“This damn bridge is very sick, Saunders told CEG. “It’s a great big bridge which is hopelessly jammed and which destroys views, louses up sailing and pours acid and gas every time they crash a car, which is three times a day, with a horrifying accident rate of 1,500 accidents a year. Much of the bridge is a low causeway. I want to see open water again. The public is demanding the Thruway Authority get the bridge out of there and look carefully at a tunnel instead of spending hundreds of millions to prolong the bridge’s life.”

Saunders goes even further. At environmental hearings, he has presented a plan for a 40-mi. tunnel under the Hudson at the Tappan Zee site, then under Westchester and Long Island Sound, emerging near Syosset, Long Island, where it would connect with expressways and relieve congestion around New York City (see sidebar). Waite, however, said this plan “is not on the table.”

The project team received more than 150 suggestions at the January hearing. Waite told CEG that these have been pared to roughly 15 scenarios.

“By January of 2004, we expect to screen these further to four or five,” he added. “We will analyze these as we prepare our environmental impact statement [EIS] until one pulls into the lead and becomes a clear preferred alterative. We expect to reach a record of decision [for one approach] with concurrence from the Federal Highway Administration and the Federal Transit Administration that the EIS has been properly carried out, by the end of 2005. At that point, we will probably engage a design firm.”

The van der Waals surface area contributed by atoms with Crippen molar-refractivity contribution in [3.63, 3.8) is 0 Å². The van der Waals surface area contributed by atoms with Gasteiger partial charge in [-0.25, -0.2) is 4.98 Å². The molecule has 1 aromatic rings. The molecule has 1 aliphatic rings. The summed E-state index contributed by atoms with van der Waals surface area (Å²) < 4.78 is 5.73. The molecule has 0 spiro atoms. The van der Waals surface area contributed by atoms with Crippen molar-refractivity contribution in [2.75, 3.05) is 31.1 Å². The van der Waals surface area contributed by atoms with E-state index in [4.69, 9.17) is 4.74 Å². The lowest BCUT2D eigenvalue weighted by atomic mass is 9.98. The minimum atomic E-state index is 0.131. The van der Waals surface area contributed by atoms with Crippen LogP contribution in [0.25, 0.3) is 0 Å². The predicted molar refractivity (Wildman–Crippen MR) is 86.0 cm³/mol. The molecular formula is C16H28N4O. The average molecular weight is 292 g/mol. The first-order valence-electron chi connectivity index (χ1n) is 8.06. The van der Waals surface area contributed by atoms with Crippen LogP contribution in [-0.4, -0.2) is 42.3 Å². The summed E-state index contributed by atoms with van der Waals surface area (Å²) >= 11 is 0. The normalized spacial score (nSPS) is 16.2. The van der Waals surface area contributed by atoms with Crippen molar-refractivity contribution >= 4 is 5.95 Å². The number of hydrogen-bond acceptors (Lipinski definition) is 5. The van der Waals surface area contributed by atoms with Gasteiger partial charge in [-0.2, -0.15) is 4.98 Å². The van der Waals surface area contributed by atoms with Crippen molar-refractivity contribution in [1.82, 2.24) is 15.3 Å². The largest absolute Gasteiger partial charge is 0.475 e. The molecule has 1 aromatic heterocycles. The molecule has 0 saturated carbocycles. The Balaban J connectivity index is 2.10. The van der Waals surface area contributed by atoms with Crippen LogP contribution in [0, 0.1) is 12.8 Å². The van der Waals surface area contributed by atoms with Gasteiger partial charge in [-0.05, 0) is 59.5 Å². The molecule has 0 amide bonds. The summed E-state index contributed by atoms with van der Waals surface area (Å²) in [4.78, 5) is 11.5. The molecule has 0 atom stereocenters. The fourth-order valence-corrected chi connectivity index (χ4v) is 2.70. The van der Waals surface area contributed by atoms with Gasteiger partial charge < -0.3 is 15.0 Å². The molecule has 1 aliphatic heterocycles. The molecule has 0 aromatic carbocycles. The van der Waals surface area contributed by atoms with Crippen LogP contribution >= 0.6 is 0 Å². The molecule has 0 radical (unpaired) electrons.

Waite said any tunnel would probably have to be a bored-type.

“Other types of tunnel, like submersible tubes, would cause too much disturbance to the riverbed, he said. We don’t yet know the exact composition of the silt. There could be contaminants, which would get back up into the water and migrate. We would want a bored tunnel to be as big as a tunnel boring machine could make it. We need to have full shoulders, ventilation equipment, maybe some stacked lanes [one on top of the other] if possible. I think there’s probably some economies in stacked lanes, with fewer big bores instead of more small bores. If we could stack the lanes two over two, it would save us a whole tunnel, a whole bore.”

Where would the tunnel begin and end?

“Primarily we’re looking at crossing the river,” Waite replied. “The grade hasn’t been decided yet. Depending on depth and rate of climb, you could add another three or four miles of tunnel length beyond the actual width of the river, so it could be six or seven miles long. I don’t think we want to stay underground any longer than we need to because we could wind up missing existing interchanges and changing everybody’s traffic patterns significantly.